the framing with plastic rod, and did much the same with most of the interior
detail, including the seat, which was too wide. There's not much reference
around on Fokker interiors, but there is a reasonable one in Ray Rimell's
"Fokker fighters": if you use it, beware: some of the instumentation is
missing.


and a cast metal
> engine.

When they supply pushrod tubes, why do they mould them on the faces
of the bloody cylinders!!??

The molding is good, but had a few craze marks in it.
According to my drawings, both wings check out one span too short.
Anyone else find that?

> Albatross. That was the worst kit that I've ever seen. It did have a
> great decal sheet though.

I heartily agree. Don't touch it: it's a DOG. Even the dec. sheet
isn't worth the price of the whole kit.

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Mick Fauchon <ulmjf@dewey.newcastle.edu.au> replies to a post from
"Douglas R. Jones" <djones@iex.com> about DML Kits:

> Are the DML W.W. I kits everything I think i have heard them to be.
The short answer is yes.

> At $25+ here locally they seem expensive. Are they worth it.

You think that's expensive? They're $A45+ over here.

Cheers,
Mick.

vganna01@engr.uky.edu (Victor G Annas) adds:
Does anyone know when the DML 1/48 Fokker DVIII will be released? I
have heard in October, but can get no confirmation on this. Also are there
any kit Mfg's out there that are making a good Pfalz DIII or Pfalz DV in
1/48th scale?

and in another post adds:
Hello Doug,
I cought your post asking if the DML kits were any good. Well I've
built three of the Dr.I's and there nice. I've just started the DVII and
it's a much better kit than the monogram. I would try to find some
documentation if you want to super detail them. Given all else, I have yet
to find any kits that compare to the DML's. They are certainly in the
competitive price range when compared to some other kits out there.
For anyone interested, Sierra models inc. is located in
Elizabethtown, Kentucky. They make a nice selection of hard to find WWI
aviation kits (mostly in 1/72nd scale). I've not built any personally,
but I've seen a number of them built up. They looked very nice. I'll
be going to E-town sometime in September. If you want I'll post a list
of the available kits.

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vganna01@engr.uky.edu writes:
Also are there
any kit Mfg's out there that are making a good Pfalz DIII or Pfalz DV in
1/48th scale?

Jesse Thorn <THORN004@mc.duke.edu> replies:
I have the Blue Max Pfalz D.IIIa. This is an injection molded kit with white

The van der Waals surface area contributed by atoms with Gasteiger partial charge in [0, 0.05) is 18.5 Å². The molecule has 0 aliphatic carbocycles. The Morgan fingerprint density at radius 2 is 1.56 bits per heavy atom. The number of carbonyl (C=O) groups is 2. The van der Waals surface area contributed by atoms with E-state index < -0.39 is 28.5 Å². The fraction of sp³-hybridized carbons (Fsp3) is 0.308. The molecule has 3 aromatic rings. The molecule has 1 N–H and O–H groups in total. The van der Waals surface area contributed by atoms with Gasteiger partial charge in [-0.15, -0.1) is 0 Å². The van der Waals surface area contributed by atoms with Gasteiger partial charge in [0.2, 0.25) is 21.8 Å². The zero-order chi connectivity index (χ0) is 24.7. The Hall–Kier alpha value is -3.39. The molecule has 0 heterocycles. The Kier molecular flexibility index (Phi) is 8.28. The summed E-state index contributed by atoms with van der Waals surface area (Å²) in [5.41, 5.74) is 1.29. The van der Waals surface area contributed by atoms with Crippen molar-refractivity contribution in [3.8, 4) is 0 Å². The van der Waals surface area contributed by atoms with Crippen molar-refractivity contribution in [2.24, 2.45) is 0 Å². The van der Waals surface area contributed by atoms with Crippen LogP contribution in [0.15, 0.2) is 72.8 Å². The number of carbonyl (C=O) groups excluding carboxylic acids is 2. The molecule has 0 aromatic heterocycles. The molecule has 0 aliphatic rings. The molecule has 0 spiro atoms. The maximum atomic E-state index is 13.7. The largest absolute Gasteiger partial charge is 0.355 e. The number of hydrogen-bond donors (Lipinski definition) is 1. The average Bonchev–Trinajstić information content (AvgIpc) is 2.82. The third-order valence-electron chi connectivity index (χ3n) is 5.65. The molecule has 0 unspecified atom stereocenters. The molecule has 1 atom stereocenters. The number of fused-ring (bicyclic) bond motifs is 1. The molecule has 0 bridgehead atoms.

metal parts and some decals (personal and national markings, no lozenge decals -
they suggest you order these from Americal Gryphon).

This kit is a lot better than the company's earlier releases (Spad VII - ugh).
The detail is nice, minimum flash, the only major fit problem is with the lower
wing roots. The fuselage pieces are rather thick - the instructions suggest
sliding the built engine up into the nose and the completed cockpit section up
through the fuselage bottom before attaching the bottom wing root piece. It is
too tight and a real pain in the butt (from what has been writyten in MMP and
the recent IPMS Journal)

>From my own research I must say that the cockpit detail is all wrong. Forget the
kit parts. Get a copy of the Windsock Datafile and check out the drawings. An
very good article on the Pfalz fighter appeared in Flight and Aeroplane Mechanic
magazine. This has excellent drawings of the cockpit arrangement.

It is pricey at $50 list. I got mine for $37 from APC Hobbies.

Tom's Modelworks makes vacuform Pfalz D.III & XII kits ion 1/48th scale.

Eduard has announced a Pfalz D.III kit. If it is as good (and relatively
inexpensive) as their Siemens Schuckert kit then I would say this is gonna be a
winner.

If I ever get around to building mine I'll post a review.

vganna01@engr.uky.edu (Victor G Annas) adds:
Guten Morgen Mick,
Yea, Pfalz did produce a DV it was A follow on to the DIII. It
carried a slightly different epenage and the lower wings connected to the
fuselage a bit differently. I have an older booklet at home that was
published in Brittian; it gives a good bit of info on the this bird.
I'm interested to know how you found the Fokker E III wing was 1
span short. I didn't see that at all. Of course I was comparing it to
the OLD Aroura kit that I had to suffer through a couple of years ago.
Who is going to start producing 1/32 nd scale stuff? Now this
is interesting! Bigger wings, bigger guns, bigger problems; Oh YEA!
I could get into that.

Mick Fauchon <ulmjf@dewey.newcastle.edu.au> follows up:
> Who is going to start producing 1/32 nd scale stuff? Now this
> is interesting! Bigger wings, bigger guns, bigger problems; Oh YEA!
> I could get into that.

And the answer is ...... Tom's Modelworks! The already have aat least
a Pfalz DII and DIIIa, with Albatroses, a Pfalz DXII, and some C/CLs (!) in
the pipeline. At the moment I'm waiting on the Pffalz DIIIa.

Finally, vganna01@engr.uky.edu (Victor G Annas) concludes:
Well Mick if you got the first red faced award, I get the second.
While trying to find the info on Jasta 18 last night I glanced through the
booklet on the Pfalz DV. It seems that this was only a designation that
was given to the Pfalz DIIIa. The Pfalz DV was to see service with the
Austrian Flicks. Only a few made it there though. The line drawings do
convey some slight variation to the standard Pfalz DIII. Can you concur
with this. The problem that I have here in the States is that there is
very little new information being published about WWI. So a lot of my
sources are older (Mid '70's to early '80's) I've only seen a couple of
things released in the last two years abotu the great war. These were
concerned mainly with the ground war. Its sad when compared to the recent
release of the JG 26 history by Donald Caldwell. It's a fantastic book, but
it's all about WWII.